*This review was based on a galley. Book will be released 10/1/2012.
Age: Young Adult, 10-14
Genre: Non-fiction, Historical
In 1869 in the farmland of Cardiff, New York, a rare and exciting discovery was unearthed from the property of William “Stub” Newell. While several men helped Newell dig a new well, they hit upon what they believed to be a large stone. Upon further investigation, the stone resembled an oversized human foot. With some more help, the men were able to unearth the entire body of what appeared to be a giant man who had been petrified (turned to stone). Local Native American legends had told of a group called the Onondaga, who were stone giants that had terrorized the area long ago. Could this petrified man be a lost member of the Onondaga? Or was he proof of the existence of giants mentioned in the Bible? Either way, Stub Newell had a sensation on his hands with the discovery of what was called the “Cardiff Giant.”
He began charging people to come see this find, and as newspapers covered the story, more and more spectators came. The author believes the crowds were especially drawn to the news of the giant because of the dark times they were living in—deaths in the civil war, the assassination of President Lincoln, and a massive economic depression. Murphy writes, “The Cardiff Giant offered readers something positive and inspiring to think about, something to distract them from more troubling news.” It may have been because of their thirst for good and interesting news that few people questioned the authenticity of the giant. Scientists examined it and some proclaimed it “positively absurd to consider this a fossil man,” while others called it “the most remarkable object yet brought to light in our country, and … deserving of the attention of archeologists.” The debate itself drew more attention to the giant—and more money to Newell’s pockets. So was it a hoax, or was the giant truly a fossilized man? After much research, the author is able to proclaim the truth behind the mystery, leaving the reader to question the science and the people of a more naïve time.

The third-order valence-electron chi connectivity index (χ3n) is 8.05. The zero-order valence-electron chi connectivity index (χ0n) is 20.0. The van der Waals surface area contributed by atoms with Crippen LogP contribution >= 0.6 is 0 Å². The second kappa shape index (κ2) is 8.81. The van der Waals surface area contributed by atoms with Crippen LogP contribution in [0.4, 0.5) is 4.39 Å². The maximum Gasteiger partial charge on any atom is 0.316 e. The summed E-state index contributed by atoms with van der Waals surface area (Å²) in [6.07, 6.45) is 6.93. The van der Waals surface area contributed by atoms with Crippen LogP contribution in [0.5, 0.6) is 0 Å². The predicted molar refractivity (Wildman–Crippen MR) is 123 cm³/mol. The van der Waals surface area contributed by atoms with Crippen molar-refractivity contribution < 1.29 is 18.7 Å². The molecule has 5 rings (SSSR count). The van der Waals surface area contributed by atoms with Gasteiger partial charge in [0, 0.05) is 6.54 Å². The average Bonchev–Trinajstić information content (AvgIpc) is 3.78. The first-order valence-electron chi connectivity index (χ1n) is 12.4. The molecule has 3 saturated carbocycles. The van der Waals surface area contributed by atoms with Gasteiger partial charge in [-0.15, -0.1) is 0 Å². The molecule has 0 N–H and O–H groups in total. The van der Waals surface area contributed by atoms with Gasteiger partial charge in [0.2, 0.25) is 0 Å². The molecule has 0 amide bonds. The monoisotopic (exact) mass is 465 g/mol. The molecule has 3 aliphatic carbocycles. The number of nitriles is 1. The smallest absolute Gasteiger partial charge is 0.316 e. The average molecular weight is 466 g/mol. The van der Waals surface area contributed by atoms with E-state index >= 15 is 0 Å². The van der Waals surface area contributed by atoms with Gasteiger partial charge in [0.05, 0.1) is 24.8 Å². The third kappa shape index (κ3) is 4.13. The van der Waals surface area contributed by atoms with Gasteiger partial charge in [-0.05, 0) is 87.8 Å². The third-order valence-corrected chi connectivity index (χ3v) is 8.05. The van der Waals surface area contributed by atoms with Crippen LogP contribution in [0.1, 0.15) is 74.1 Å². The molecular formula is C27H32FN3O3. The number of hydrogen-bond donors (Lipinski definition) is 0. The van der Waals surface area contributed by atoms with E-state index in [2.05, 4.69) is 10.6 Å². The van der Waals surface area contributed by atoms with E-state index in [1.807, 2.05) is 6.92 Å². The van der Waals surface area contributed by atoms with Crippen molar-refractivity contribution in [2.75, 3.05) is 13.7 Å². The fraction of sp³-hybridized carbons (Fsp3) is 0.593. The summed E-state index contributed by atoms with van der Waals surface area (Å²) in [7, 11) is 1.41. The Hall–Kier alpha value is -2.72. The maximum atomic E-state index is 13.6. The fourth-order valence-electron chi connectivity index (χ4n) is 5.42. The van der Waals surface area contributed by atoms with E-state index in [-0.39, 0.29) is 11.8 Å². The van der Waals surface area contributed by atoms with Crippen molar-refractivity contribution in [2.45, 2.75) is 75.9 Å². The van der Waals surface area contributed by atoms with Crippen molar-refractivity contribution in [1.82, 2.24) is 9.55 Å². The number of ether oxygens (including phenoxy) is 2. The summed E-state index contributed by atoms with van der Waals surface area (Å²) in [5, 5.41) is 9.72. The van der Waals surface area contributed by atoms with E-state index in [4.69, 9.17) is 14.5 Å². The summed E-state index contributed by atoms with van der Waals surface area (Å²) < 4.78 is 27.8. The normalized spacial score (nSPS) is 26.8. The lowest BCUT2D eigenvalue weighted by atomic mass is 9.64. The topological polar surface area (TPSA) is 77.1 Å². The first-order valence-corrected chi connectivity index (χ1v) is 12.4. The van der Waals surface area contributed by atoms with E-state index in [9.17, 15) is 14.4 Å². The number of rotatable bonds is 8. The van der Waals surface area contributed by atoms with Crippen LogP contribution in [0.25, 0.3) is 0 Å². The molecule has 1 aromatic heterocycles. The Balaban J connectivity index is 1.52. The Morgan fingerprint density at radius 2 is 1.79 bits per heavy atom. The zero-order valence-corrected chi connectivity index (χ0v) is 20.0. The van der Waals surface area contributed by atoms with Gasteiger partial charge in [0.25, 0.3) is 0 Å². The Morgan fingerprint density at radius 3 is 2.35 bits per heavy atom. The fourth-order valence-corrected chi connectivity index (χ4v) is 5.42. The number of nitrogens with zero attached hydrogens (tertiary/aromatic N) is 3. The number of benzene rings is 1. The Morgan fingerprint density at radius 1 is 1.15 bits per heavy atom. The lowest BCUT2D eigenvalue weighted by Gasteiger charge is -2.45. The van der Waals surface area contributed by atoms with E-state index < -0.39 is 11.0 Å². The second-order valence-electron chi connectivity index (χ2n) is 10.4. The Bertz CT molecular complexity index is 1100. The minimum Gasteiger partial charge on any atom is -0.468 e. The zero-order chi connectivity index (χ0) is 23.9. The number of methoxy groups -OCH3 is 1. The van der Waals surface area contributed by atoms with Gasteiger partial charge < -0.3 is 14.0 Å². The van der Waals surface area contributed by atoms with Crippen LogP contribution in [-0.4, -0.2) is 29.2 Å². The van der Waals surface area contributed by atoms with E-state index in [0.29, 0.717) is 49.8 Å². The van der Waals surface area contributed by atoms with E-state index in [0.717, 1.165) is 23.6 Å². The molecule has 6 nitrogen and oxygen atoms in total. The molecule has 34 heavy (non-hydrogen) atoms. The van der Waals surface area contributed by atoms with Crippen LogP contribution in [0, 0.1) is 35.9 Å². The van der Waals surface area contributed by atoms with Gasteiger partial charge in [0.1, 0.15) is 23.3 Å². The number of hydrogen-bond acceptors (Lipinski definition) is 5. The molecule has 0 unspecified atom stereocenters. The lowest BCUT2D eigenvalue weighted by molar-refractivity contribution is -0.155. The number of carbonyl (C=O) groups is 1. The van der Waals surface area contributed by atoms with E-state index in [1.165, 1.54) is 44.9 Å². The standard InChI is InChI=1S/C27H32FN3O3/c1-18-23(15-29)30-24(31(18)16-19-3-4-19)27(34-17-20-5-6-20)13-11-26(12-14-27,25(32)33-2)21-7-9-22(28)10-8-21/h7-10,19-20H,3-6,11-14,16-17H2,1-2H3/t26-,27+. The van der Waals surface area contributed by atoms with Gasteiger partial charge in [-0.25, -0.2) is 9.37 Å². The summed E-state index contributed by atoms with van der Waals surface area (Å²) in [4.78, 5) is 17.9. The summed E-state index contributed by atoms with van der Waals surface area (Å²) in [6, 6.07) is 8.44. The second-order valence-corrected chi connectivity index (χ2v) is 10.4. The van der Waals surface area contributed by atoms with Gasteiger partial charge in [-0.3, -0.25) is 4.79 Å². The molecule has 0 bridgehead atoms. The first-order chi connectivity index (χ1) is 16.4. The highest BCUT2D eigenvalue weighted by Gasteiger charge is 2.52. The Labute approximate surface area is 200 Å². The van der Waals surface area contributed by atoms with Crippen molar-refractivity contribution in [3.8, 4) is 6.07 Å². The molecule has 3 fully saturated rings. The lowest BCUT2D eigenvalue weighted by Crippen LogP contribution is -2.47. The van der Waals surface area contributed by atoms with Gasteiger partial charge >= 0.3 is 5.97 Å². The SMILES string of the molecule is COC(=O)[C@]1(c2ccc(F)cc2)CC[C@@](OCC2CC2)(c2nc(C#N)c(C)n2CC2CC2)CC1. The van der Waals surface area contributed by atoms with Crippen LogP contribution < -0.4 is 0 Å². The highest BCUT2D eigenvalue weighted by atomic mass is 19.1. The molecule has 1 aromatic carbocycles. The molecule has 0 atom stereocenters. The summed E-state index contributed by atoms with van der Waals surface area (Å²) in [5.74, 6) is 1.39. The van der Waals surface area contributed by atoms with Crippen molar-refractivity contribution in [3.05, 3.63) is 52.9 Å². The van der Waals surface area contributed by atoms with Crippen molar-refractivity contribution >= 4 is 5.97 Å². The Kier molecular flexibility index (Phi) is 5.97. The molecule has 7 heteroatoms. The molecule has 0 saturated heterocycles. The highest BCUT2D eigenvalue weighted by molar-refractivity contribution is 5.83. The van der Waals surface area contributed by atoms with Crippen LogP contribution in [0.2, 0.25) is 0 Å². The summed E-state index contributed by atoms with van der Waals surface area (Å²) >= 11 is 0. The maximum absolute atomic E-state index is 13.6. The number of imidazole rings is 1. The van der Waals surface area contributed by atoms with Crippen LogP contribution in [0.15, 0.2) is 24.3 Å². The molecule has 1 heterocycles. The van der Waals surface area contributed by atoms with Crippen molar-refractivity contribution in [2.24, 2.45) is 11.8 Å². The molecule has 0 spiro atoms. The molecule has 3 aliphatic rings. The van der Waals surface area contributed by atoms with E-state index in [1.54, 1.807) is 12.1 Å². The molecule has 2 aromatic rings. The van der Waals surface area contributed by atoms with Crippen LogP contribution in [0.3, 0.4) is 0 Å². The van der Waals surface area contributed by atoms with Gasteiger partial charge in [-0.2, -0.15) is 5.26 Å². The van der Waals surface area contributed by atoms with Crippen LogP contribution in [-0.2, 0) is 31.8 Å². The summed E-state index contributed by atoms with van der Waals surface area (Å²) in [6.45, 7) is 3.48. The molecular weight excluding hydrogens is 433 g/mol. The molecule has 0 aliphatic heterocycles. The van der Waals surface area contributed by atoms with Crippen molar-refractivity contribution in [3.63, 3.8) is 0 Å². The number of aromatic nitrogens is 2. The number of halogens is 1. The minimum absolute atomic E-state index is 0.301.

In this book, Murphy has presented a true story many are probably unfamiliar with, and he has presented it well. Murphy seems to have used every resource at his disposal to gather facts from all sides of the story of the Cardiff Giant, as evidenced by his extensive bibliography of interviews, books, newspaper clippings, and photographs. I found it interesting to follow the story of the giant and its creators and to wonder about how so many people could have been so easily fooled. The photographs and replications of posters add greatly to the text and should help the young reader to better understand the goings-on and mood of the time. However, I am left wondering if young readers will be interested enough in this story to want to read it in the first place. It is aimed at ages 10-14 (grades 5-9), and the writing style seems to that level, but there is not a lot to draw a young reader in to the book. They have likely never heard of the subject, and unless they have a particular interest in oddities or hoaxes, probably wouldn’t want to read a whole 112-page book on it. The subject of the Cardiff Giant may have been better suited to a chapter in a book on oddities instead of carrying a text by itself.
Technical Note: I read this book as an electronic edition on a Nook e-reader, and it did not translate appropriately to the smaller format. The photos didn’t line up with their photo boxes and captions, often appearing on different pages entirely. Also, because of the column format, the text size was either very large or too small to read with no in between. However the appearance was fine on my computer screen.
Murphy, Jim. The Giant and How He Humbugged America. New York: Scholastic Press, 2012.